I believe this building at 395 Johnson Avenue was originally the home of Max Blumberg’s lumber and millwork business. He emigrated from Russia in the late 1800s and started a sash and door factory on Humboldt St in addition to building apartments. His fortune was wiped out in the business depression of 1907 but he recovered and at some point erected the building on Johnson Street. Blumberg was active in Jewish philanthropies and died at the age of 58 in 1938. His biography is available online at the link:
Another photo of the building is available online at the link
http://www.donwiss.com/pictures/BrooklynStores/h0072.htm. This photo shows some interesting architectural details and brickwork on the ends of the building. At the time this picture was taken in 2003, ADAR Imports occupied the building. Now it is apparently used by the Nationwide Chemical Co., Inc., a distributor of specialty cleaning, polishing and sanitation preparations. – Robert Baptista – Colorants Industry History
Previously on FAB:
- Private Label Industrial Maintenance Chemicals – Bushwick, Brooklyn - Aug 18th, 2008
Vincenzo took the shots above on Park Avenue just south of Broadway with his iPhone. So this is my theory. From the look of the fonts and the weathering, the signs written on the brick between the windows are clearly very early 20th-century (c.1910). My guess is the sign for Broadway Sleep Mart can be anywhere from 1930′s to 1940′s. I’m going to assume that the proprietors conducted their business at the Park Avenue location for several decades and then outgrew their space and moved up the street on Broadway. The public records above show the address at 835 Broadway with an incorporation of 1956 – up the street a bit in a larger space, now a laundromat. Vincenzo also points out that the Park Avenue location may have been maintained as a warehouse. I’m also inferring from these records that in 1962, they changed the name of the store.
George Hummel, Sr. (1851-1911) an acclaimed furniture & cabinet maker, was the son of stone mason David Hummel, a German immigrant who settled in Cincinnati, OH in 1841 according to Constance Lee Menefee, “with optimism and a trade.” There he started the Hummel Building Company. Menefee further states:
At that time Cincinnati was on the crest of a building and expansion boom….David Hummel died in 1894, leaving the business in the capable hands of his three sons: George, Frank and William. Each had been trained as an apprentice to a stone mason, blacksmith or carpenter and each worked at the stone yard and had supervised construction.¹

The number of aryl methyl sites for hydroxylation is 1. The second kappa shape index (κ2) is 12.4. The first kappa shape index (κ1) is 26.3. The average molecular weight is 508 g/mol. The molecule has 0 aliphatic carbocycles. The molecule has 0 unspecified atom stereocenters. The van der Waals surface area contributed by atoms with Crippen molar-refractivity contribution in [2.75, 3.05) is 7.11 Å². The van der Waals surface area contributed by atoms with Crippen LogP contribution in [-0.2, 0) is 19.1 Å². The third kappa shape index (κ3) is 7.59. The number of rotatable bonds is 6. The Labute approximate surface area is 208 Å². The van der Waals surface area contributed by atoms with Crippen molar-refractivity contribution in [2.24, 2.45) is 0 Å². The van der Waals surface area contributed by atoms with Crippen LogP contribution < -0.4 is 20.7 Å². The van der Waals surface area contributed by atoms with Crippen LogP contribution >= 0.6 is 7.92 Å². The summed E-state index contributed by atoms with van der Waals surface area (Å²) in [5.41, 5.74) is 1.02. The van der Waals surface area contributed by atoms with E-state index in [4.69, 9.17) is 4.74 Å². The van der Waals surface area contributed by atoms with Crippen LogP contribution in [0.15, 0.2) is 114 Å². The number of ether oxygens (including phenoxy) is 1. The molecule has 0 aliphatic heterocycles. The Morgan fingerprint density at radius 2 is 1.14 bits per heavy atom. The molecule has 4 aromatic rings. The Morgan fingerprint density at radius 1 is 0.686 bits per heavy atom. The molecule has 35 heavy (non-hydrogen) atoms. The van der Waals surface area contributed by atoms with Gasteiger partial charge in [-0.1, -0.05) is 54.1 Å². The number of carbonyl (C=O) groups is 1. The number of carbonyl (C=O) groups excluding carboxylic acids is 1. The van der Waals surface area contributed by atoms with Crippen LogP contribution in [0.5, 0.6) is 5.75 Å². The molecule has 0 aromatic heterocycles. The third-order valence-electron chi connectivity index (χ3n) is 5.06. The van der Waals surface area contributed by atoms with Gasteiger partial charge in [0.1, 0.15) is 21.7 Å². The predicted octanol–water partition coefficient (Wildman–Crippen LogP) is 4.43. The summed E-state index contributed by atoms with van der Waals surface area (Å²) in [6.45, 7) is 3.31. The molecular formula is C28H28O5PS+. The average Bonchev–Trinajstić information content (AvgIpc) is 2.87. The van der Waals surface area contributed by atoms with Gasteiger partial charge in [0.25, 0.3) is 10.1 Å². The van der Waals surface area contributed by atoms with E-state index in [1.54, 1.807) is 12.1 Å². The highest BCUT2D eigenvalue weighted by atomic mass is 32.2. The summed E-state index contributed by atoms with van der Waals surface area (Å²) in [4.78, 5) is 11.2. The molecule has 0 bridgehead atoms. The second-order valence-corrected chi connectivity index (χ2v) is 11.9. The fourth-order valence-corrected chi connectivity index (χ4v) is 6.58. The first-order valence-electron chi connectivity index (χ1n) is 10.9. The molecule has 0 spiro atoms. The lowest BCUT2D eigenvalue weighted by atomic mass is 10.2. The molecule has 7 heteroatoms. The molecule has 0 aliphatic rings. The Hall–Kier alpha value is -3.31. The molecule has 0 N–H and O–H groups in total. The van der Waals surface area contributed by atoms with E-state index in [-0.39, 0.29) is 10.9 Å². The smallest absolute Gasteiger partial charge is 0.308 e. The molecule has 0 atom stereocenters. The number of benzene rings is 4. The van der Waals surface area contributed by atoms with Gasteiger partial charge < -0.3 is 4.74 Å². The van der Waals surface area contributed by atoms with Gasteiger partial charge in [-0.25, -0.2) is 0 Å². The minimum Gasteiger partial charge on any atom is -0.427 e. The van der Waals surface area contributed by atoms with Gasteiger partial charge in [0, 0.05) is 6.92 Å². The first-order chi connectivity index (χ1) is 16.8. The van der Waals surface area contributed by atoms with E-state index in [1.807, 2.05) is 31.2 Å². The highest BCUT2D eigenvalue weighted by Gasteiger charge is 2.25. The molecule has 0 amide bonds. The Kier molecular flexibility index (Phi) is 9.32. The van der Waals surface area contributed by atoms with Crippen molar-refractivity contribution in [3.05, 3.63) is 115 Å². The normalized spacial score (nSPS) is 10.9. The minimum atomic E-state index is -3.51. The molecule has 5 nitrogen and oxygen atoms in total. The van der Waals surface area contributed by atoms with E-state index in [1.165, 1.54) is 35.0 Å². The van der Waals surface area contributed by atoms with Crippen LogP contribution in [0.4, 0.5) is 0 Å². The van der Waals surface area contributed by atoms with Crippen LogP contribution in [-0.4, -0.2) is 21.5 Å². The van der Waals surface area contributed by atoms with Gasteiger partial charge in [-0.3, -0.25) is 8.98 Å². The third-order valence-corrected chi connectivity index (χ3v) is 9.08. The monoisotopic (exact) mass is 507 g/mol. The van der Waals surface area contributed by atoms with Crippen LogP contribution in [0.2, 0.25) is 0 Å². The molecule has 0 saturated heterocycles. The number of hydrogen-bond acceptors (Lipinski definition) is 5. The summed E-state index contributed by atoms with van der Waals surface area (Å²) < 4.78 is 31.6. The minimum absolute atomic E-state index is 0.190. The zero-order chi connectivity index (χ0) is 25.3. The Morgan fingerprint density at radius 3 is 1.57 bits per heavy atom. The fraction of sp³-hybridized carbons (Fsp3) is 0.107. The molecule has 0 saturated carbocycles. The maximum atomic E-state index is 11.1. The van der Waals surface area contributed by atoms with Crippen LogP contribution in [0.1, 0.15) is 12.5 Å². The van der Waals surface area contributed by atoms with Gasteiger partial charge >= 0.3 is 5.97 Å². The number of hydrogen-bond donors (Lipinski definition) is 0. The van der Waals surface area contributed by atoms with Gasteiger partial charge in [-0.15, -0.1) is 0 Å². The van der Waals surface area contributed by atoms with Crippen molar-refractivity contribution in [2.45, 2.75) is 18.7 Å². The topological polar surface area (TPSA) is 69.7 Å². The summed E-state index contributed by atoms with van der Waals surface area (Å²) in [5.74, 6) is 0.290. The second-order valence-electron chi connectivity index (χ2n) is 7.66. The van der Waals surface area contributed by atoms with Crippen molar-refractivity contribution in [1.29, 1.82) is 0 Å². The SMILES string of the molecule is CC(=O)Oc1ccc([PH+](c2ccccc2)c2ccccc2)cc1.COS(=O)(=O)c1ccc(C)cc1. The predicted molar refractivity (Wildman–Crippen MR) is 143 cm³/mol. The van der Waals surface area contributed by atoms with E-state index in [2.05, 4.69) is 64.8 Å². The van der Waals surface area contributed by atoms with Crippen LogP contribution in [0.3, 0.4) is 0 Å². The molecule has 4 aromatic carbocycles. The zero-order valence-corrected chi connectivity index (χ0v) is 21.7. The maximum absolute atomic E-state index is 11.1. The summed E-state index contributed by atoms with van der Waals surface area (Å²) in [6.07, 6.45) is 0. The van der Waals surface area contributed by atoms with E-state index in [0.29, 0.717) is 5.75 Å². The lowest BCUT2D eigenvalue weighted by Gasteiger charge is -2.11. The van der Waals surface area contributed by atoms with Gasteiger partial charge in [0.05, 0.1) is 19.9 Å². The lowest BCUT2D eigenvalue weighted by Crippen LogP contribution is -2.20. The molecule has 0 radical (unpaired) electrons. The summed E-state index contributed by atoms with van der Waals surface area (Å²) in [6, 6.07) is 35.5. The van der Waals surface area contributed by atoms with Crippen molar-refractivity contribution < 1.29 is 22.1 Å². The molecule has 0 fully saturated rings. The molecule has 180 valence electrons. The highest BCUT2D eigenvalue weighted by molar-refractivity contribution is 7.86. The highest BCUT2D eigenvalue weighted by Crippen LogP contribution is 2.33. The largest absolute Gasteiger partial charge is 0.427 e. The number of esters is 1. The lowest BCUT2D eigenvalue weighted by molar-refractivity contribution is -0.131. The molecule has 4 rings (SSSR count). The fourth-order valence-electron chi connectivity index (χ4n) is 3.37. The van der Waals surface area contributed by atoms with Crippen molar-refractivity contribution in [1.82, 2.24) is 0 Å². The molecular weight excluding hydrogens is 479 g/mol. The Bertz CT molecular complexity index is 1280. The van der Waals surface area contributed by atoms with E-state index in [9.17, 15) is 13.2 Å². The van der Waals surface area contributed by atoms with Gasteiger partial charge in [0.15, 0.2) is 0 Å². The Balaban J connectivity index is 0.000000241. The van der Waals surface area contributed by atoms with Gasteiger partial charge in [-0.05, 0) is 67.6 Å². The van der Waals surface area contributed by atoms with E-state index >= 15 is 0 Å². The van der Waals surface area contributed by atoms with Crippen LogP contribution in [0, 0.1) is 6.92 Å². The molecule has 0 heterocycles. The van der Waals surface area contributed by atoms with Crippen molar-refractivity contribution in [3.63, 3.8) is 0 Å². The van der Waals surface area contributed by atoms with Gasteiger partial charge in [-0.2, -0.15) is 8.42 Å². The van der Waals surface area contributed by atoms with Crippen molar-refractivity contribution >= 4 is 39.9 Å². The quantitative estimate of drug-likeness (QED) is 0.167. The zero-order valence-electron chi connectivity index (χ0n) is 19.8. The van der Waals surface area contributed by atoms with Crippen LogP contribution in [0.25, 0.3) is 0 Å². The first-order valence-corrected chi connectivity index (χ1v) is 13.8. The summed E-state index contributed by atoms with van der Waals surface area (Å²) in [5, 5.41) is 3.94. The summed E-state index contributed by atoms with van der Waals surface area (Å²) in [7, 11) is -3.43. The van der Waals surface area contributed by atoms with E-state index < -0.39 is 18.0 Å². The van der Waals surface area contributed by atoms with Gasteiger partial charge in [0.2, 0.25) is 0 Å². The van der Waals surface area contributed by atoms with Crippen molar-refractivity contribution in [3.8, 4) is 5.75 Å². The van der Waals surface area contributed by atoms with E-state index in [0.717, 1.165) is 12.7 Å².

According to Digging Cincinnati:
In 1893, George Hummel, Sr. was the first to build his home at 3423 Whitfield Avenue. This home remained in his family until his wife, Ella, passed away in 1947. This home, designed by Samuel Hannaford & Sons, was placed on the National Register of Historic Places in 1980.²
Often Vincenzo or I will snap a hand-painted sign and a whole history will reveal itself. Sometimes the past is a bit more elusive and the juxtaposing hints belie the writing on the wall. Last year I posted Vincenzo’s images of the Hemley Supply Company thinking it was a sheet metal supply. Earlier this week I received this e-mail from Debbie Hemley:
I came across your book today and was thrilled to find it. What a wonderful collection of images and great thing to document!
My father’s old warehouse for mattresses and bedding supplies, in the Williamsburgh section of Brooklyn had that type of painted ad and none of us had been down there in almost twenty years. We’re all in Massachusetts now. Earlier this year my sister went to the location at 300 Meserole Street and we were thrilled to discover that the painted ad was still there and hadn’t faded! Attaching photos that she took.
Loved too to learn that you’re a long-term survivor of AIDS. I’m a long-term survivor of Leukemia and there’s something so unique and transforming about longterm survivorship–that not everyone quite gets.
As fate has it, not only did Debbie’s e-mail solve another mystery, but it confirms the transformative nature of survival. Why some of us die after diagnosis and treatment and why some of us endure will still remain a mystery.
- The Loyal Order by Debbie Hemley – Hippocampus Magazine
- American Institute of Graphic Arts [AIGA] – Lettering Grows in Brooklyn